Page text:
Demetrius Toteras

The mythical figure of Demetrius Toteras and the reality of the man behind the mask is an extraordinary story; his personal history is simply profound and is far too immense to do him justice in a single web page, so a brief paraphrasing of the highlights of his career is offered here, along with a personal narration from Tad Baker.

A battle-field veteran and POW of the Korean War who volunteered at the age of 14, Toteras would return home to America adrift and confused but determined to follow his passion: the study of the Classics. He soon married his childhood sweetheart and enjoyed a few short years of familial bliss until her untimely death in an auto accident, an event which irreparably altered Toteras' life. After her death, he moved between America and Europe, where he came under the influence of Gypsies in Spain, immersing himself in the study of theater, philosophy, martial arts and Flamenco guitar, becoming within a few short years a master of the art and a developing theater director with his own original work. In Spain, he'd been exposed to the Absurdists, including Jarry, Genet and Artaud, and developed a great love for experimental theater; his first formal play, an audacious audience-participation event set in San Francisco in which he planned to use his working replica California-style single seat gas chamber, constructed using diagrams smuggled out of San Quentin (where he was later incarcerated!), was mere days from opening night when he received word the play had been banned, his theater closed and he was forbidden from performing anywhere in the city. Undaunted, Toteras determined he would next head to England, with its ancient theatrical tradition, hoping he would be more readily received.

 

By then, Toteras had understood that the traditional scripted play with its line of separation between actor and audience was a thing of the past, so he embarked on a series of volatile unscripted audience-participation events which immediately rocked all of London. Toteras soon became notorious for producing some of England's most offensive -and memorable- plays. Returning to the states in the late Sixties, he was arrested after being framed for a crime he did not commit but, unwilling to violate his ethos and become a dreaded snitch, he took the rap and was sent to prison for 2 years, where he famously penned his most controversial play, based on his time incarcerated in San Quentin, "Sunday They'll Make Me a Saint" (New Generations, 1972). Upon his release, Toteras spent much of the 70's traveling the world with his gas chamber, performing and holding observances and events in over 60 countries until he returned to the States and purchased some rural property in Sonoma County, California, where he would erect his hand-built Mediterranean-styled home over the course of the next several years.

 

Enter Tad Baker:

 

“I met Toteras when I was living on a Christmas tree farm in western Sonoma County, right across the street from where he was painstakingly creating his home. What began as a casual afternoon conversation with two guys smoking dope soon evolved into me becoming a devoted student of this enigmatic and brilliantly talented man, who became known to me as 'Jimmy' or 'The Master', for Toteras, one of the kindest, most generous yet fiercest men I have ever met, was simply a giant who soared far beyond his peers, earning an international reputation as one of the most daring experimental theater directors of the 20th Century.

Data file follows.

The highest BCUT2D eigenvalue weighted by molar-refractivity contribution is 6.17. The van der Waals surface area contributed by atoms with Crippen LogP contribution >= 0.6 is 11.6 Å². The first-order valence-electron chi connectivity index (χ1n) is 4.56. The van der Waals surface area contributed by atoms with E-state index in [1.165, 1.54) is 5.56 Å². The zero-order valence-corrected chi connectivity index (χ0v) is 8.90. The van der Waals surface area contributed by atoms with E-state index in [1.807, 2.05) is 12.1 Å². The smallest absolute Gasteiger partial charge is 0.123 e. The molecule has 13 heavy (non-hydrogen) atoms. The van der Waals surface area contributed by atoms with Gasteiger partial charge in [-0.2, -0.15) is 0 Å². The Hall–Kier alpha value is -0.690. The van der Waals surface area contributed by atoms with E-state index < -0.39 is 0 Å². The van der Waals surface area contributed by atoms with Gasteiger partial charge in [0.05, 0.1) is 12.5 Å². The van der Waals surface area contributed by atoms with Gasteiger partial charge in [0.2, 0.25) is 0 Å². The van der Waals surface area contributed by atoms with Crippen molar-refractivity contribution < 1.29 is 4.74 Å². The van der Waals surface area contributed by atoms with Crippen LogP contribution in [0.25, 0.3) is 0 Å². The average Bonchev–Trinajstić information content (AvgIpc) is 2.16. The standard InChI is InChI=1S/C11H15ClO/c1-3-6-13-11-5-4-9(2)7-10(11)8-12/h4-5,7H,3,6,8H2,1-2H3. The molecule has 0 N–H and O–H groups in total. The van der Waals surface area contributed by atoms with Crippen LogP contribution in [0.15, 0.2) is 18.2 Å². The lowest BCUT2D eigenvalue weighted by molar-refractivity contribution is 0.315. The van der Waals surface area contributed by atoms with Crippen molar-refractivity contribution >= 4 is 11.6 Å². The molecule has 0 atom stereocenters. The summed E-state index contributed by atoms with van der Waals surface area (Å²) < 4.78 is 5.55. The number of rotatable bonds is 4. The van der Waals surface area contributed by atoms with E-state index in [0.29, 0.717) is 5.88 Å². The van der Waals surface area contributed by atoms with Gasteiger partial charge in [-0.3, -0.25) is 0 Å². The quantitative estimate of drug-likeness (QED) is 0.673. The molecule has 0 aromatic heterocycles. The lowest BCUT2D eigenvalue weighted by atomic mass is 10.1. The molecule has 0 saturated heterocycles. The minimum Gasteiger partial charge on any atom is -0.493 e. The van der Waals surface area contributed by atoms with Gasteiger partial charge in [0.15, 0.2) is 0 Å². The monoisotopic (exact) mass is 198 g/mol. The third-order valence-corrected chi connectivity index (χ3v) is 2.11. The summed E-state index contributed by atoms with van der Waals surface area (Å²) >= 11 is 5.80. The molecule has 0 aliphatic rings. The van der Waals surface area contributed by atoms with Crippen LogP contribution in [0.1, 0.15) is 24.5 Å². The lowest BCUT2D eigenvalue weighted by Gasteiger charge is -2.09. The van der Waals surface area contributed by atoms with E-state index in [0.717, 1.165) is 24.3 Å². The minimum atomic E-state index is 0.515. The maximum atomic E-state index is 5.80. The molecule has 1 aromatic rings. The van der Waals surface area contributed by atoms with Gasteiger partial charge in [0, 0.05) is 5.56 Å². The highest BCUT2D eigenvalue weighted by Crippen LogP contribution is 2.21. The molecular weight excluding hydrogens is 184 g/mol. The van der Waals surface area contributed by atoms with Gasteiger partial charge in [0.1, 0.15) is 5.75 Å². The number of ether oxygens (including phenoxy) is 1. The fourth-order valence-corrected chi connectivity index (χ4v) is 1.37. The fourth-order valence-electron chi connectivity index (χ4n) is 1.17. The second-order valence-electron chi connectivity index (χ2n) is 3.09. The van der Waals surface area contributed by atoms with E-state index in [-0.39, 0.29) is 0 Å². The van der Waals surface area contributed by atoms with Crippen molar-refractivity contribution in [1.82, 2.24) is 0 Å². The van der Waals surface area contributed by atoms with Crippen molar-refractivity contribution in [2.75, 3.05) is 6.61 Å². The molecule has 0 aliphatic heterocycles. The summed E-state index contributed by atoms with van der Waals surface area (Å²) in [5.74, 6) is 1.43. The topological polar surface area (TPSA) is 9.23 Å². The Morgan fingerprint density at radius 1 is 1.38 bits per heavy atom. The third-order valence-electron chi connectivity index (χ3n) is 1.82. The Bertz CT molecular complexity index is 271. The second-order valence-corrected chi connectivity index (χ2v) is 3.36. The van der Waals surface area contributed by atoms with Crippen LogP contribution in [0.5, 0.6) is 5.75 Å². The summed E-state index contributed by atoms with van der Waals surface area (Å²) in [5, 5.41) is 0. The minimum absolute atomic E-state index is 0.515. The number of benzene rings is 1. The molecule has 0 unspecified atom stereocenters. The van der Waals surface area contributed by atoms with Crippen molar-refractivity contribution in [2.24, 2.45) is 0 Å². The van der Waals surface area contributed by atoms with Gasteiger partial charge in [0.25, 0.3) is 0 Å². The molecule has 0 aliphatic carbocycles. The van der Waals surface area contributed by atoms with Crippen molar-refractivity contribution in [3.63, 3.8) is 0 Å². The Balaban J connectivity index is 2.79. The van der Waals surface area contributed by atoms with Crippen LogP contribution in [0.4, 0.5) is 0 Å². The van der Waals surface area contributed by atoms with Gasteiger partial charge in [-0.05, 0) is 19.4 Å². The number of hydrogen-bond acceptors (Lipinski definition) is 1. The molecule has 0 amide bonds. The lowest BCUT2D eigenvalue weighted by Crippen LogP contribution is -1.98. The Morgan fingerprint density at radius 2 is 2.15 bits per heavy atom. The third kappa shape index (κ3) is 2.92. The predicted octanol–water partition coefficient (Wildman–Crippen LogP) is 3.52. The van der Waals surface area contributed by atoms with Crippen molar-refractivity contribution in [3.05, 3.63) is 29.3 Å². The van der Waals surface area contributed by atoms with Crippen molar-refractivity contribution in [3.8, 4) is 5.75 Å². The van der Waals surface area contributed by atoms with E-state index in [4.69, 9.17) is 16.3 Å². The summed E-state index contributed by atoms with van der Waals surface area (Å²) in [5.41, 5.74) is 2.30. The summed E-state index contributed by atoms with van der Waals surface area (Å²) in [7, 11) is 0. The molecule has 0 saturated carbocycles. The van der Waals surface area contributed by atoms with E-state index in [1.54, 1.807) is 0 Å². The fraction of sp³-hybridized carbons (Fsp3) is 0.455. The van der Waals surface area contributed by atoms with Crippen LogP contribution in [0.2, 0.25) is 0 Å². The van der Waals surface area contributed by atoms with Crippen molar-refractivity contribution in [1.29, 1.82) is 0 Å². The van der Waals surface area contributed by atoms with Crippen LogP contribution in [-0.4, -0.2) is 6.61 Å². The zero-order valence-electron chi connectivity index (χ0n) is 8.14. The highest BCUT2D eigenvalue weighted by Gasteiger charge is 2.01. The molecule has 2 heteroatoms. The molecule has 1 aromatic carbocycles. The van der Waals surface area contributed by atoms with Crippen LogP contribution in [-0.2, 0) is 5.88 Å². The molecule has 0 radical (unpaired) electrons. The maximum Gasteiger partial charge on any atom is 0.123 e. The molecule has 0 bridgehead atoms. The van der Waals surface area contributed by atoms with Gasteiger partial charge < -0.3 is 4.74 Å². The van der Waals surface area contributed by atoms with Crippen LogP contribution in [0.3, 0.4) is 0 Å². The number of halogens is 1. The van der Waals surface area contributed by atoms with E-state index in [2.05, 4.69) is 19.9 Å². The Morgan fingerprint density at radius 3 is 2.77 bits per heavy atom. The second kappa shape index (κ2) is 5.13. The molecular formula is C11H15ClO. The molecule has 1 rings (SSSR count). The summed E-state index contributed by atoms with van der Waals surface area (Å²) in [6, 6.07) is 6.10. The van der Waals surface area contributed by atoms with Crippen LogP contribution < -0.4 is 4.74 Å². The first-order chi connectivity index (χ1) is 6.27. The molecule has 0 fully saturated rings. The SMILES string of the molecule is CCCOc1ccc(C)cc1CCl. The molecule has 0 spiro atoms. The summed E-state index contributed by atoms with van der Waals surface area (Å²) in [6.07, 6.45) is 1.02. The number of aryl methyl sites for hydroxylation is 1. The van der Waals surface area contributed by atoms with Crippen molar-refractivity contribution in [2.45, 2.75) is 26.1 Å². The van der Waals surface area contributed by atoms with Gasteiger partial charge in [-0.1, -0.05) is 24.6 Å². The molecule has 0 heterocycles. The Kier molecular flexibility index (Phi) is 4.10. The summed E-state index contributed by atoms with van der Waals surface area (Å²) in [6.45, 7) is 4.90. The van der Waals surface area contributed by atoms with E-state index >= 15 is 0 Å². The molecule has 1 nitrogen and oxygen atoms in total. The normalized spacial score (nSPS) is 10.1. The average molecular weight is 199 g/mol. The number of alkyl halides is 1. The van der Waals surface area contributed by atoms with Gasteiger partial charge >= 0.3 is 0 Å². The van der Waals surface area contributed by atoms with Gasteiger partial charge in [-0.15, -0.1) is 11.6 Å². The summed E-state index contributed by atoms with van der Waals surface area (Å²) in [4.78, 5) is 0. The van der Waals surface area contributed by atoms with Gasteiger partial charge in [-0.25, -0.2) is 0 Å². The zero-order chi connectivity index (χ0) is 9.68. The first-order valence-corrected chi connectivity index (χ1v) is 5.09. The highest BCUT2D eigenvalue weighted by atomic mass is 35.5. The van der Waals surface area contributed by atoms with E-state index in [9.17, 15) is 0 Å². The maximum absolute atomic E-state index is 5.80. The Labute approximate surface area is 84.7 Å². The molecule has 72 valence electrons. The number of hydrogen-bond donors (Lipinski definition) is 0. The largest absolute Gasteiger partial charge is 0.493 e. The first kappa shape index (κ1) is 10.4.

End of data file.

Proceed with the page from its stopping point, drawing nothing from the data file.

Once I recognized my great fortune, I determined to reap from him what I could, becoming his principle student and remaining with him for over 10 years, during which time he profoundly influenced nearly every aspect of my life. I would soon travel with him and his gas chamber across Europe and Asia, studying capital punishment and experimental theater along with the Classics while gaining an understanding of how people in groups think, act and are motivated. In between the times we were not out on the road, my studies continued and, on my own and with the members of the N.C.C.C., I began performing both studio-theater pieces and live, spontaneous stage events on a small scale.

 

In 1988, Toteras retired at last from his grueling travels but felt I was prepared to the degree that I could begin performing real work, under his direction and continued tutelage, of course. Soon enough, through audience-participation events like the San Francisco Farting Contest, Pindaro's Belly Pageant and Uncle Tad Baker's Loon Show, we'd brought true absurdity to the stages of San Francisco like no one had seen before, and The School of Absurdity earned the reputation as the most absurd and courageous experimental theater group in America.

 

Toteras was one of the most well-read and articulate philosophical minds of his era, with an amazing catalog of provocative and compelling thoughts that I knew very people had ever heard. Sitting at his feet all those years changed my life in immeasurable ways, and yet, in the winter of 1992, I just knew it was time we parted ways and I left my mentor, to strike out on my own and test myself in the world-at-large. As so often happens, soon enough, with a small family of my own and having moved across the country, we lost touch with one another. Toteras, in the years after I left his side, focused his energies on teaching Flamenco and his voluminous writings, producing a work of profound depth in 1996, The Rape of the Sleeping Wife, which, in my view, stands alongside both Jarry and Rabelais for its vast contribution to the field of absurd literature; Toteras had few if any modern parallels or contemporaries and a review of this monumental work will reveal that glaring fact.

 

We finally re-connected years later, when his health was, sadly, fading due to Parkinson's disease, yet we shared some of the most lovely and heart-warming times of my life until his disease overwhelmed him in 2009, but his work and his amazing, enthusiastic spirit live on...”

Few video recordings of Toteras in his teaching element exist, yet the School is proud to offer a 4 set volume of lengthy and informal conversations between Toteras, Baker and fellow students Ken Kunst, Tom Bosque and R. Roberti as they discussed the theories behind and some of the essential tasks they would be faced with in performing the First Annual San Francisco Farting Contest. These 4 recordings are only available to life-time members, but we have included a free 28 minute sample from these sessions for public review.